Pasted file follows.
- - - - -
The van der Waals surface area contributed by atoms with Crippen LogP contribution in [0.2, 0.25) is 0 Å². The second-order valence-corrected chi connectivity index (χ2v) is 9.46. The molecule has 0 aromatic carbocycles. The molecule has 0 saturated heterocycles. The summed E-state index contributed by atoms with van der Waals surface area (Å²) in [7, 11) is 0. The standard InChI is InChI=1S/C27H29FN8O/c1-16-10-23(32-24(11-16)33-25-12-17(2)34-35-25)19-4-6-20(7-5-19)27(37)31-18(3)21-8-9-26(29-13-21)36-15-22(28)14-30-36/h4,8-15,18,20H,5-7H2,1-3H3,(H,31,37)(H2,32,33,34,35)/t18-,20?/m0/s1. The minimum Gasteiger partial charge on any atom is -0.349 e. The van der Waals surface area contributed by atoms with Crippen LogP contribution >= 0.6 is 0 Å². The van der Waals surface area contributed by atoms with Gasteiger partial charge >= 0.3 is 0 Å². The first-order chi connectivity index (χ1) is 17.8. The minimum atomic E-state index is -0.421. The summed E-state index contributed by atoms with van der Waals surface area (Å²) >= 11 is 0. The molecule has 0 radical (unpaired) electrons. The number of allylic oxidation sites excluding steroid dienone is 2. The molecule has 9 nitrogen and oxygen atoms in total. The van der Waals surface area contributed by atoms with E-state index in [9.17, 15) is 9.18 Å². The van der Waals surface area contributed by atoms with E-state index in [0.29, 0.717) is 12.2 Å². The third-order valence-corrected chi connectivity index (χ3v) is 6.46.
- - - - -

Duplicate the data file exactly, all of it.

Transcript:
The van der Waals surface area contributed by atoms with Crippen LogP contribution in [0.2, 0.25) is 0 Å². The second-order valence-corrected chi connectivity index (χ2v) is 9.46. The molecule has 0 aromatic carbocycles. The molecule has 0 saturated heterocycles. The summed E-state index contributed by atoms with van der Waals surface area (Å²) in [7, 11) is 0. The standard InChI is InChI=1S/C27H29FN8O/c1-16-10-23(32-24(11-16)33-25-12-17(2)34-35-25)19-4-6-20(7-5-19)27(37)31-18(3)21-8-9-26(29-13-21)36-15-22(28)14-30-36/h4,8-15,18,20H,5-7H2,1-3H3,(H,31,37)(H2,32,33,34,35)/t18-,20?/m0/s1. The minimum Gasteiger partial charge on any atom is -0.349 e. The van der Waals surface area contributed by atoms with Crippen LogP contribution >= 0.6 is 0 Å². The van der Waals surface area contributed by atoms with Gasteiger partial charge >= 0.3 is 0 Å². The first-order chi connectivity index (χ1) is 17.8. The minimum atomic E-state index is -0.421. The summed E-state index contributed by atoms with van der Waals surface area (Å²) >= 11 is 0. The molecule has 0 radical (unpaired) electrons. The number of allylic oxidation sites excluding steroid dienone is 2. The molecule has 9 nitrogen and oxygen atoms in total. The van der Waals surface area contributed by atoms with E-state index in [9.17, 15) is 9.18 Å². The van der Waals surface area contributed by atoms with E-state index in [0.29, 0.717) is 12.2 Å². The third-order valence-corrected chi connectivity index (χ3v) is 6.46.